I’m Childless—And Unashamed 

There seems to be a lot of social media shaming childless people at present. 

They mock us for ageing alone. 

They point out how selfish we are. 

They bemoan the future of the Church, saying its decline is imminent without procreating couples—as though the Church were on the fragile precipice of implosion and childless people were the final grenade. 

Besides the fact that such comments are ridiculous, insensitive and just plain mean (funny how online bullies sound just like any other bullies), they miss the core fact of childlessness: it is defined by a distinct lack of choice or control. Many childless people found themselves in an unwanted situation and were unable to change it. 

Childlessness is defined by a distinct lack of choice or control.

They were infertile. Their partner left them. They were turned down by fostering or adoption agencies. They were too old. They suffered from a medical condition. Their partner did not want children. They had a miscarriage, or multiple miscarriages. They tried, they wanted to, but they couldn’t. 

Such circumstances are beyond our control. Childlessness—the state of not having children that one wanted to have—is vastly different from childfreedom, where people freely and happily choose to not have children. Childlessness is the polar opposite. Why would you shame someone for being in an unwanted, unchangeable situation? 

Personally, my situation falls into the childless-by-medical-condition category. I feel no shame about this. Pain, yes. Grief, absolutely. Loss of the hopes and dreams I had for the future, for sure. But no shame. Why would I be embarrassed about being sick? It’s hard and frustrating, but there’s no shame in it. 

My situation falls into the childless-by-medical-condition category. It’s hard, but there’s no shame in it.

It’s baffling to me that others would laugh at my childless state. I’m not sure why they do it. Perhaps they’re bored. Perhaps they lack empathy. (Make that ‘definitely’.) Perhaps those online bullies are really bots. Perhaps they are ignorant of the circumstances that may lead a person to being childless. Or perhaps they are simply unaware that the chief experience of childless people is not one of selfishness, but grief.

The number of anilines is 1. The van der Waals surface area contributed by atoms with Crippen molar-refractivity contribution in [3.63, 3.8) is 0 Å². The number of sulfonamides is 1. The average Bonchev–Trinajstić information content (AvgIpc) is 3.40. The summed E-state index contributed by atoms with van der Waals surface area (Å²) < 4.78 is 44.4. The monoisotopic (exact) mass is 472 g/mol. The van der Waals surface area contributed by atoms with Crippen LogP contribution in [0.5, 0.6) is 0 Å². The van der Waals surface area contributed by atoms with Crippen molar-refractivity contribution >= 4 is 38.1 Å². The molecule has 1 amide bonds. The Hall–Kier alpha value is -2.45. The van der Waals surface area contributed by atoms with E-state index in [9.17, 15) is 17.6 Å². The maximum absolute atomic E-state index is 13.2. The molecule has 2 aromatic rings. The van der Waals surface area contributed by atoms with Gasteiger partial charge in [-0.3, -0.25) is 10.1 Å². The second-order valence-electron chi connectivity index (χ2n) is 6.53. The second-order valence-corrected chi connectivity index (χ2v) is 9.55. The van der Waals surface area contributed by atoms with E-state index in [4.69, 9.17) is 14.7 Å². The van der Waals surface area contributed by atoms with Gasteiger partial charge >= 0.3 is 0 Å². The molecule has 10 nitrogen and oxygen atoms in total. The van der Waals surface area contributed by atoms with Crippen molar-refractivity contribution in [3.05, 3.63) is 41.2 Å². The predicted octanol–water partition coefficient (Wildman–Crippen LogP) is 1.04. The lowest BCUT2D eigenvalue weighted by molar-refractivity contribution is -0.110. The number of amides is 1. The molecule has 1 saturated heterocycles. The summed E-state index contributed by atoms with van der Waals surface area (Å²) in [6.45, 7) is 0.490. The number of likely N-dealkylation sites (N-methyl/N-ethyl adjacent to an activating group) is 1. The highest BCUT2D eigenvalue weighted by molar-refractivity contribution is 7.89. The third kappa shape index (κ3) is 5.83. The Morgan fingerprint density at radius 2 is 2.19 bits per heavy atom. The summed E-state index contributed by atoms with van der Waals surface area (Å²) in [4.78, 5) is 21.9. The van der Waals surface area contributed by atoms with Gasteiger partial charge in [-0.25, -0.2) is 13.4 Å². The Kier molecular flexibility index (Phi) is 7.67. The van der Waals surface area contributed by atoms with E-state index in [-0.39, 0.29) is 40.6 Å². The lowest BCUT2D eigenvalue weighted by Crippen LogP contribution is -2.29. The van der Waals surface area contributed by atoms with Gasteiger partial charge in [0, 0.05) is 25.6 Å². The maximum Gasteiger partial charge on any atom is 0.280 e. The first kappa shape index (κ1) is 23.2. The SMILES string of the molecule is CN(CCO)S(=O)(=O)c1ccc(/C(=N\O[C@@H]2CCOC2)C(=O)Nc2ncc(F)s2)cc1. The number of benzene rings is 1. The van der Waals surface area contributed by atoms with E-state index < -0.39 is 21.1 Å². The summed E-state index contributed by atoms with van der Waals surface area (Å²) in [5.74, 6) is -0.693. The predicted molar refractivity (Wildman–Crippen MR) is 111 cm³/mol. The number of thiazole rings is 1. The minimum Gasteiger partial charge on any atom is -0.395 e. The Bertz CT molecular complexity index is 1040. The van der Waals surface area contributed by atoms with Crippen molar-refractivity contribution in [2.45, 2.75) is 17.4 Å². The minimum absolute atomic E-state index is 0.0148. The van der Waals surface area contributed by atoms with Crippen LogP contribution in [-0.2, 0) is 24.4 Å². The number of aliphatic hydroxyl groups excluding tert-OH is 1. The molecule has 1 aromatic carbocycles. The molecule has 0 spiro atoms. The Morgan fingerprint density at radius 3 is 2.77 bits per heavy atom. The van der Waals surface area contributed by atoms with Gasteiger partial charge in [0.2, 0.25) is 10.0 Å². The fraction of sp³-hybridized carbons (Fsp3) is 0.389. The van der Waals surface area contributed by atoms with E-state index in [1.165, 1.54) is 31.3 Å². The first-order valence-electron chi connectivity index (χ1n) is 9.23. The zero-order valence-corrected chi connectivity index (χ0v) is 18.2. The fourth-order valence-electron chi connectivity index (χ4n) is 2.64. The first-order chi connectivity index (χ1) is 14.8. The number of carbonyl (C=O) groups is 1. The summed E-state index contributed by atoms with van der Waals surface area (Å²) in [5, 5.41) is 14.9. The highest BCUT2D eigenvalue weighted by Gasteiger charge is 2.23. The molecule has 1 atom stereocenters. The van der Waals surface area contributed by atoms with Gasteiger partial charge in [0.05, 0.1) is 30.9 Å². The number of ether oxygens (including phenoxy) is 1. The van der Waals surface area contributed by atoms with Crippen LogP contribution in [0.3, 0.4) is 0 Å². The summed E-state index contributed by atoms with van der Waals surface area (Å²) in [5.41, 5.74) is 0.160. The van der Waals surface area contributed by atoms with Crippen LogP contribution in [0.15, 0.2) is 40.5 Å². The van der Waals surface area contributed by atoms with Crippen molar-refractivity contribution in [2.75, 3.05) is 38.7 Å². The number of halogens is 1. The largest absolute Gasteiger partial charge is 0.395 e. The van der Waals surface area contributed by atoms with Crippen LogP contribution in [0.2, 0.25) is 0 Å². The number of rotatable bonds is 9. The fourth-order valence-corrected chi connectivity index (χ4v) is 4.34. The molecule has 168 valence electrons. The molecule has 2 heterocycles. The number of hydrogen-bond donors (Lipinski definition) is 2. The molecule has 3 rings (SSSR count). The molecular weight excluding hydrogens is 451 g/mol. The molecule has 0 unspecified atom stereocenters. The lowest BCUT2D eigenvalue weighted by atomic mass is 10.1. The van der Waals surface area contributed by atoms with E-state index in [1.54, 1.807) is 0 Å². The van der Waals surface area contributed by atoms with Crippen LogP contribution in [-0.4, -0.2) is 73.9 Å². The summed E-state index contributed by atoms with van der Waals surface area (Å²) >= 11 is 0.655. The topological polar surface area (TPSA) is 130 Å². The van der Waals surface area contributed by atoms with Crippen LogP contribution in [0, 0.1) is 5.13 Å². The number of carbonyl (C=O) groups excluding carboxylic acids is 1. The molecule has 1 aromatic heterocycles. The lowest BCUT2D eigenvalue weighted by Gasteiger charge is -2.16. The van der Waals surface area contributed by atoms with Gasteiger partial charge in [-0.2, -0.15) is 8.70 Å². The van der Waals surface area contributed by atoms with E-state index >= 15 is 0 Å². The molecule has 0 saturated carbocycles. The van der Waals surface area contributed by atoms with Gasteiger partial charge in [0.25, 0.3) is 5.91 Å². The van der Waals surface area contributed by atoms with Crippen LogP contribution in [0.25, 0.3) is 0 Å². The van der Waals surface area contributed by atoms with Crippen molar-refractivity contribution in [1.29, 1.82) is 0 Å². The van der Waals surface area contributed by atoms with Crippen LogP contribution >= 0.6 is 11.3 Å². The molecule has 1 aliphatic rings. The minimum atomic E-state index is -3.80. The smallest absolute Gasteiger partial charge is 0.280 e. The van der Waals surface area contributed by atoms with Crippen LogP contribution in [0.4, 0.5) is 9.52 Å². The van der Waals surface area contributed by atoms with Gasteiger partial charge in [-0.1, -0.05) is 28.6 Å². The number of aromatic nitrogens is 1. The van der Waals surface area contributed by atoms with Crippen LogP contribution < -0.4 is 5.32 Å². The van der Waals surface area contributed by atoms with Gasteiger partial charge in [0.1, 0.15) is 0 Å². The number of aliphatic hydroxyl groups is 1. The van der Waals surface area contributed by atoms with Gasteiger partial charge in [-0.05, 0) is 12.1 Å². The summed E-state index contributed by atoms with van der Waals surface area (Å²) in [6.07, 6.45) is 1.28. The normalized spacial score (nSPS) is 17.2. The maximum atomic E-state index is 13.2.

And being alone is the least of my worries. Honey, I’m an introvert. Solitude is my ultimate fantasy. 

The fearmongering about the imminent collapse of the Church is unnecessary. The Church has survived for thousands of years through persecution, war, suppression, misinformation and patriarchy. I doubt the presence of childlessness in our ranks is going to destabilise our foundation—which is Christ, not offspring. 

Our foundation is Christ, not offspring.

Being childless has its perks too. I have more time to rest, to recover from work, to write, to participate in ministry in my local church. I have more reserves to give to my friends and loved ones. And my furbaby. Plus, there’s that all-important alone time to factor in. 

But that will never change the fact that childlessness hurts. A part of me will always feel sad about that. I feel different to mainstream society too: othered, excluded, rejected. But I’m not embarrassed about that. That stigma is society’s issue.

I’m not embarrassed about that. That stigma is society’s issue.

If they want to make wrong assumptions about me, they can go right ahead. It just proves how little they know about me. 

Hi, I’m Steph. I’m childless—and unashamed. 

Has anyone ever belittled or judged you for being childless? How did you respond to that? How can we help to unshame childless people? Share your story. Let’s have a countercultural conversation. 

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